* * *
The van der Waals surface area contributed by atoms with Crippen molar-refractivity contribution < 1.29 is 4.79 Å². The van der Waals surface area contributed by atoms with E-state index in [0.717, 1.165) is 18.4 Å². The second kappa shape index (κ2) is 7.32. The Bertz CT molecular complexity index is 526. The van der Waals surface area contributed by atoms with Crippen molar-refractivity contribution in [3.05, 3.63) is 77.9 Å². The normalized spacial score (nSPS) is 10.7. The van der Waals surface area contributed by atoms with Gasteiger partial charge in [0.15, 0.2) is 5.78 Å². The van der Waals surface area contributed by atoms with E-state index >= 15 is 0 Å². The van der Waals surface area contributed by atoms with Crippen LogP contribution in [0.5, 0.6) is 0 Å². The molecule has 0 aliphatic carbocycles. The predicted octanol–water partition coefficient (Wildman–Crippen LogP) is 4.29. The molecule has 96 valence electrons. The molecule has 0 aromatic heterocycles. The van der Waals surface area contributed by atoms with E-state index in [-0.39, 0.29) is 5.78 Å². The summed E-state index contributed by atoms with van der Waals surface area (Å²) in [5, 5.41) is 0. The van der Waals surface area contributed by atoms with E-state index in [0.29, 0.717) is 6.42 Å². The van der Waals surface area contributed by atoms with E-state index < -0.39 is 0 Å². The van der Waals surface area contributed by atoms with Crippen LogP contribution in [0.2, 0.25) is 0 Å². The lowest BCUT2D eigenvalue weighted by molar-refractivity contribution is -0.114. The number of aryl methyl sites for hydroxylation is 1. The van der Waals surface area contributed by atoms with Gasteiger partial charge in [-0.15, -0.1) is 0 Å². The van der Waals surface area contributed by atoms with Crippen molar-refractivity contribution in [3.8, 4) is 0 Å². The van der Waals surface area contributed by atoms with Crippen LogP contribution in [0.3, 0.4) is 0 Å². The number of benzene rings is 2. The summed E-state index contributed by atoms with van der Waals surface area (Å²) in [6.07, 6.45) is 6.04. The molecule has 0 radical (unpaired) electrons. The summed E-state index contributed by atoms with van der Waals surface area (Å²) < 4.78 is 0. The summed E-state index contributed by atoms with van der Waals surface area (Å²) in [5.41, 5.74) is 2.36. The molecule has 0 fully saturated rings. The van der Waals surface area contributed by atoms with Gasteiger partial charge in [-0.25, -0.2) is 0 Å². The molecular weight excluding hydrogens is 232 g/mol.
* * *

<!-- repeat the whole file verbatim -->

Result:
The van der Waals surface area contributed by atoms with Crippen molar-refractivity contribution < 1.29 is 4.79 Å². The van der Waals surface area contributed by atoms with E-state index in [0.717, 1.165) is 18.4 Å². The second kappa shape index (κ2) is 7.32. The Bertz CT molecular complexity index is 526. The van der Waals surface area contributed by atoms with Crippen molar-refractivity contribution in [3.05, 3.63) is 77.9 Å². The normalized spacial score (nSPS) is 10.7. The van der Waals surface area contributed by atoms with Gasteiger partial charge in [0.15, 0.2) is 5.78 Å². The van der Waals surface area contributed by atoms with E-state index >= 15 is 0 Å². The van der Waals surface area contributed by atoms with Crippen LogP contribution in [0.5, 0.6) is 0 Å². The molecule has 0 aliphatic carbocycles. The predicted octanol–water partition coefficient (Wildman–Crippen LogP) is 4.29. The molecule has 96 valence electrons. The molecule has 0 aromatic heterocycles. The van der Waals surface area contributed by atoms with E-state index in [-0.39, 0.29) is 5.78 Å². The summed E-state index contributed by atoms with van der Waals surface area (Å²) in [5, 5.41) is 0. The van der Waals surface area contributed by atoms with E-state index in [0.29, 0.717) is 6.42 Å². The van der Waals surface area contributed by atoms with E-state index < -0.39 is 0 Å². The van der Waals surface area contributed by atoms with Crippen LogP contribution in [0.2, 0.25) is 0 Å². The lowest BCUT2D eigenvalue weighted by molar-refractivity contribution is -0.114. The number of aryl methyl sites for hydroxylation is 1. The van der Waals surface area contributed by atoms with Gasteiger partial charge in [-0.15, -0.1) is 0 Å². The van der Waals surface area contributed by atoms with Crippen molar-refractivity contribution in [3.8, 4) is 0 Å². The van der Waals surface area contributed by atoms with Crippen LogP contribution in [0.3, 0.4) is 0 Å². The number of benzene rings is 2. The summed E-state index contributed by atoms with van der Waals surface area (Å²) in [6.07, 6.45) is 6.04. The molecule has 0 radical (unpaired) electrons. The summed E-state index contributed by atoms with van der Waals surface area (Å²) < 4.78 is 0. The summed E-state index contributed by atoms with van der Waals surface area (Å²) in [5.41, 5.74) is 2.36. The molecule has 0 fully saturated rings. The van der Waals surface area contributed by atoms with Gasteiger partial charge in [-0.25, -0.2) is 0 Å². The molecular weight excluding hydrogens is 232 g/mol.